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Internet Providers Agree To Block Child Pornography

Deals Cast Telecom Firms as Censors

New York Attorney General Andrew M. Cuomo, at the podium, is joined at the announcement by, from left, Matthew Sullivan of Sprint Nextel, Jeff Zimmerman of Time Warner Cable and Tom Daly of Verizon.
New York Attorney General Andrew M. Cuomo, at the podium, is joined at the announcement by, from left, Matthew Sullivan of Sprint Nextel, Jeff Zimmerman of Time Warner Cable and Tom Daly of Verizon. (By Bebeto Matthews -- Associated Press)
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By Peter Whoriskey
Washington Post Staff Writer
Wednesday, June 11, 2008; Page A01

Three of the nation's major Internet service providers have agreed to block customer access to newsgroups and Web sites that offer child pornography, according to an agreement announced yesterday by the New York attorney general's office.

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The agreements, which were hailed by child-welfare advocates as a significant step, push the service providers to take a more active role in monitoring what takes place over their lines.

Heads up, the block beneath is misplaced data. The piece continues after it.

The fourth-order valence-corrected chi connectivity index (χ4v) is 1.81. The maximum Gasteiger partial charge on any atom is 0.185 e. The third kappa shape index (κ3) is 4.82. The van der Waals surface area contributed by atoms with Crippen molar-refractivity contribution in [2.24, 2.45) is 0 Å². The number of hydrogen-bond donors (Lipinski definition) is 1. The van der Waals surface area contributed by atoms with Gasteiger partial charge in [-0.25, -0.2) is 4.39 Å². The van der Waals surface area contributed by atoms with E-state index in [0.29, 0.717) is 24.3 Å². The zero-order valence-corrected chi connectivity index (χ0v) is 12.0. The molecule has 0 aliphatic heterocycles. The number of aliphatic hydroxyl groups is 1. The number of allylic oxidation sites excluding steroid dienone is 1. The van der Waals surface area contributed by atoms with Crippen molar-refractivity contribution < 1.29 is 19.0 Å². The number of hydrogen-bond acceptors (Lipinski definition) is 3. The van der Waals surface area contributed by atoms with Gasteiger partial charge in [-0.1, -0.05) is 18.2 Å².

But by forcing providers to act as censors, the agreements may also violate the First Amendment, free-speech advocates said.

Under the deals with Sprint Nextel, Verizon Communications and Time Warner Cable, which are expected to hold nationwide, the companies agreed to shut off access to newsgroups believed to traffic in child pornography and to remove from their servers any Web sites offering such images.

The targeted sites will be based on a list compiled by the National Center for Missing & Exploited Children.

"When it comes to child pornography, there is no excuse this office will tolerate," Attorney General Andrew M. Cuomo said during a news conference to announce the agreements.

Other Internet service providers are part of the office's investigation, too, and negotiations with them are ongoing, officials said.

A spokesman for Comcast, one of the leading service providers in the Washington region, said the company had not been contacted by the attorney general's office.

"We look forward to learning more about the agreement and how it will be implemented," spokesman Charlie Douglas said.

The agreements arise from an eight-month child pornography probe in which the New York investigators discovered illicit pictures on the Internet and then, posing as customers, filed complaints with the service providers involved. Internet providers are supposed to review each complaint and then, if warranted, pass the information to the National Center for Missing & Exploited Children.

But at least some of those complaints were not readily acted upon, officials said.

In the long-standing effort to hinder the transmission of child pornography over the Internet, the decision to focus on service providers, rather than on the recipients of the images, is a relatively new and somewhat controversial tactic.


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